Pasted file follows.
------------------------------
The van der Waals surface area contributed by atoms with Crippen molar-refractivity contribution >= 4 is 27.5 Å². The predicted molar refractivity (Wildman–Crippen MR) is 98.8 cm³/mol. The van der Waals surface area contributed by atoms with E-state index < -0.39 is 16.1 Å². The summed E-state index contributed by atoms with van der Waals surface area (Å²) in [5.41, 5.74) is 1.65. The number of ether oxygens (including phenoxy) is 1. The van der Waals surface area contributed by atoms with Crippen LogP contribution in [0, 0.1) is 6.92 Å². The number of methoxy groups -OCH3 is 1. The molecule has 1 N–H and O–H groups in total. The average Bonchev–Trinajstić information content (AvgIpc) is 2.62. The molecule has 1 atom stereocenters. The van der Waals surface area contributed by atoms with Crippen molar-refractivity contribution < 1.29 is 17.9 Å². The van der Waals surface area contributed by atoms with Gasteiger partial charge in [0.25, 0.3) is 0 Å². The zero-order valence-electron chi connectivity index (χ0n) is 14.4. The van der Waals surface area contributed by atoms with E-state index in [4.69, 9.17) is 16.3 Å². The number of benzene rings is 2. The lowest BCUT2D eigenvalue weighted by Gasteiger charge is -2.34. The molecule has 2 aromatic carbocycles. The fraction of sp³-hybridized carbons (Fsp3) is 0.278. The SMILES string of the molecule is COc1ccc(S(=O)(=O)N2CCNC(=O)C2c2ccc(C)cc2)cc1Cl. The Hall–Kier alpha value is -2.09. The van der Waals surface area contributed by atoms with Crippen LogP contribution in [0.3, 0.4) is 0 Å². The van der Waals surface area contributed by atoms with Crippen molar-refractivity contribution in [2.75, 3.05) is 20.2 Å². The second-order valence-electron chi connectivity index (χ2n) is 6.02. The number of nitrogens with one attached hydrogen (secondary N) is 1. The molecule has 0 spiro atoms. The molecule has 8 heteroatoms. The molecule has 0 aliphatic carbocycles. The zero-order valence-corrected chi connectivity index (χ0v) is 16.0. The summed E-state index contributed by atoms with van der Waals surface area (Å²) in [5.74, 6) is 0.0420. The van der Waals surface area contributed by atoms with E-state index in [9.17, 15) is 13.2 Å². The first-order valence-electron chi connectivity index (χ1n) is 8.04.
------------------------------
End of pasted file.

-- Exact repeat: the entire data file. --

The van der Waals surface area contributed by atoms with Crippen molar-refractivity contribution >= 4 is 27.5 Å². The predicted molar refractivity (Wildman–Crippen MR) is 98.8 cm³/mol. The van der Waals surface area contributed by atoms with E-state index < -0.39 is 16.1 Å². The summed E-state index contributed by atoms with van der Waals surface area (Å²) in [5.41, 5.74) is 1.65. The number of ether oxygens (including phenoxy) is 1. The van der Waals surface area contributed by atoms with Crippen LogP contribution in [0, 0.1) is 6.92 Å². The number of methoxy groups -OCH3 is 1. The molecule has 1 N–H and O–H groups in total. The average Bonchev–Trinajstić information content (AvgIpc) is 2.62. The molecule has 1 atom stereocenters. The van der Waals surface area contributed by atoms with Crippen molar-refractivity contribution < 1.29 is 17.9 Å². The van der Waals surface area contributed by atoms with Gasteiger partial charge in [0.25, 0.3) is 0 Å². The zero-order valence-electron chi connectivity index (χ0n) is 14.4. The van der Waals surface area contributed by atoms with E-state index in [4.69, 9.17) is 16.3 Å². The number of benzene rings is 2. The lowest BCUT2D eigenvalue weighted by Gasteiger charge is -2.34. The molecule has 2 aromatic carbocycles. The fraction of sp³-hybridized carbons (Fsp3) is 0.278. The SMILES string of the molecule is COc1ccc(S(=O)(=O)N2CCNC(=O)C2c2ccc(C)cc2)cc1Cl. The Hall–Kier alpha value is -2.09. The van der Waals surface area contributed by atoms with Crippen LogP contribution in [0.3, 0.4) is 0 Å². The van der Waals surface area contributed by atoms with Crippen molar-refractivity contribution in [2.75, 3.05) is 20.2 Å². The second-order valence-electron chi connectivity index (χ2n) is 6.02. The number of nitrogens with one attached hydrogen (secondary N) is 1. The molecule has 0 spiro atoms. The molecule has 8 heteroatoms. The molecule has 0 aliphatic carbocycles. The zero-order valence-corrected chi connectivity index (χ0v) is 16.0. The summed E-state index contributed by atoms with van der Waals surface area (Å²) in [5.74, 6) is 0.0420. The van der Waals surface area contributed by atoms with E-state index in [9.17, 15) is 13.2 Å². The first-order valence-electron chi connectivity index (χ1n) is 8.04.